7. Remember that percentages are only a guideline in any programme and can be misleading when you consider that they are very often based off a competition max. If you think of your current 1RMs as a 100% state of performance then on any given training day you may or may not be functioning at 100%. Therefore if a programme calls for 80% for a set of 5 for example and you are only functioning at 90% of your best (which is pretty good for any given day as it happens) then you are actually handling almost 89% of what your 1RM capability would be that day and still expecting to hit 5 reps.

    Are you starting a programme having come back from a period of time not training? Percentages won’t mean very much as you will not at the beginning be functioning at your best. You must therefore learn to adjust accordingly. Stresses of general life, work, illness, poor diet, lack of sleep etc will all affect whether you are able to perform at your best and if you miss some reps and have a less than stellar session then it could come down to a whole myriad of factors. Whilst I am not suggesting to use these to make excuses, they should not be overlooked and I think you will know whether it was something in or out of your control which caused the issue.

    So bottom line with this point is that percentages are only a guideline, do not get too caught up with them. Very often we use percentages as a guideline but often use a range rather than a set number so as to account for good days and bad days.

  8. Ask yourself, did I give the weight enough respect? Your mindset when approaching a working set (whether its 60% of 100%) should be to treat the weight as if it is a max lift. If you go into a set complacent because, “It’s only an easy 80% double” then it could quite easily feel like 90% or more.A deload or lighter week should still require the same mental focus as a max set, and each set should still be attacked with the same attitude otherwise those supposed ‘de-load’ percentages will not actually be relevant at all.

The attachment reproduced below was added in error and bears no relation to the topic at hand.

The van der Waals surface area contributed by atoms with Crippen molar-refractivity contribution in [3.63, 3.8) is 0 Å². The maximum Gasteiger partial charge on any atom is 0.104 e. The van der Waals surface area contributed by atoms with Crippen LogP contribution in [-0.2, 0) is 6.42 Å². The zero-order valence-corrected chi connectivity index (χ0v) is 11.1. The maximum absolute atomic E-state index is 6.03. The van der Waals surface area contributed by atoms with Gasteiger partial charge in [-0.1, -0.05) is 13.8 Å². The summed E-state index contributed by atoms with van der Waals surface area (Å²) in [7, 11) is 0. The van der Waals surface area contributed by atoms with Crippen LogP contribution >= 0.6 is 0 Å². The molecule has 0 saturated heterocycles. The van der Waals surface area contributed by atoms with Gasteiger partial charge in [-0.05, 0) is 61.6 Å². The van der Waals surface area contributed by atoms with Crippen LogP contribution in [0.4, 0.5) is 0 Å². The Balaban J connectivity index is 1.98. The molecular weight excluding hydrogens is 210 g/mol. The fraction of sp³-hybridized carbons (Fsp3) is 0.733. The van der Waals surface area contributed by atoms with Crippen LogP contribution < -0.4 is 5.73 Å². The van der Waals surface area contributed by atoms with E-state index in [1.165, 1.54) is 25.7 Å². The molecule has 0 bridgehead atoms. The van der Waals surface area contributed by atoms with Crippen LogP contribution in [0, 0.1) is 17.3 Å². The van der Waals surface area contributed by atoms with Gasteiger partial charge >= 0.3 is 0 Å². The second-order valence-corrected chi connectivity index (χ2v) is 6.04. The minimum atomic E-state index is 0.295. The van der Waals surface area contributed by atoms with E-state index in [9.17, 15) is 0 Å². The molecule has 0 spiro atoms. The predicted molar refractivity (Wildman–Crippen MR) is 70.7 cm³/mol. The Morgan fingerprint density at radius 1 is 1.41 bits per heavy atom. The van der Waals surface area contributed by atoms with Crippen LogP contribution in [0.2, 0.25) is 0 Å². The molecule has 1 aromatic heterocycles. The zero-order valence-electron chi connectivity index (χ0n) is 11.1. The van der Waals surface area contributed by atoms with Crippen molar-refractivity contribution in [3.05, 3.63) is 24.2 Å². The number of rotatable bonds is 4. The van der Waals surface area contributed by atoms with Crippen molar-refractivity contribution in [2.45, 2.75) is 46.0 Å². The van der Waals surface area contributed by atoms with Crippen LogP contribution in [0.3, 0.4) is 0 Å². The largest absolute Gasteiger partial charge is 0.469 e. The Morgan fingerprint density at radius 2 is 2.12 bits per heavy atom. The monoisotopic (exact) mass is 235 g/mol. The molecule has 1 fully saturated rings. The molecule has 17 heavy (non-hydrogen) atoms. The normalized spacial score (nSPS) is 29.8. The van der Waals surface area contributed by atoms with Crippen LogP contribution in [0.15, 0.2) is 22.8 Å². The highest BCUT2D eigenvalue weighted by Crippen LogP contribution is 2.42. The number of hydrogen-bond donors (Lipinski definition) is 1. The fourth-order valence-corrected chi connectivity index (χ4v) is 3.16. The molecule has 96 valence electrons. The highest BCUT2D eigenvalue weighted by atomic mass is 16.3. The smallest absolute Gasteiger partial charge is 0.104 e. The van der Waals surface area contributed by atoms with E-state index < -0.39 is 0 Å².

9. Ask yourself, how good am I really at selecting weights to use? Was the weight right for the day and what notes did I have in my programme or from my coach to help determine how to make this decision (percentage, as spoken about above, is one way of predetermining or guiding weight section, but is flawed in its own way). The RPE scale is another system used a lot currently by coaches, but this probably is the most poorly executed method or communication between coach and athlete going. If you are going to use RPE (rate of perceived exertion) then please please learn what the scale is supposed to represent. Most of the responsibility should lie with the coach initially on this one. It is the coaches job to ensure that you are both on the same page and understand the scale and exactly what it means. Once you have gone over this is it up to the athlete/lifter to adhere to the scale and be honest with themselves and their coach regarding assessing RPE. Also be aware that there are several interpretations of the scale that are used and not every coach uses the same version. Personally I believe that the RPE scale has its uses but there is so much room for poor judgement (ego being the biggest driver behind this) and this really highlights a huge problem especially when a coach is not there in the room with the lifter to help the lifter make these decisions. All too often I see lifters post up ‘easy single at RPE 8’ for example when there was clearly not a second rep in the tank, let alone a third and the bar speed was not fantastic and there was form breakdown.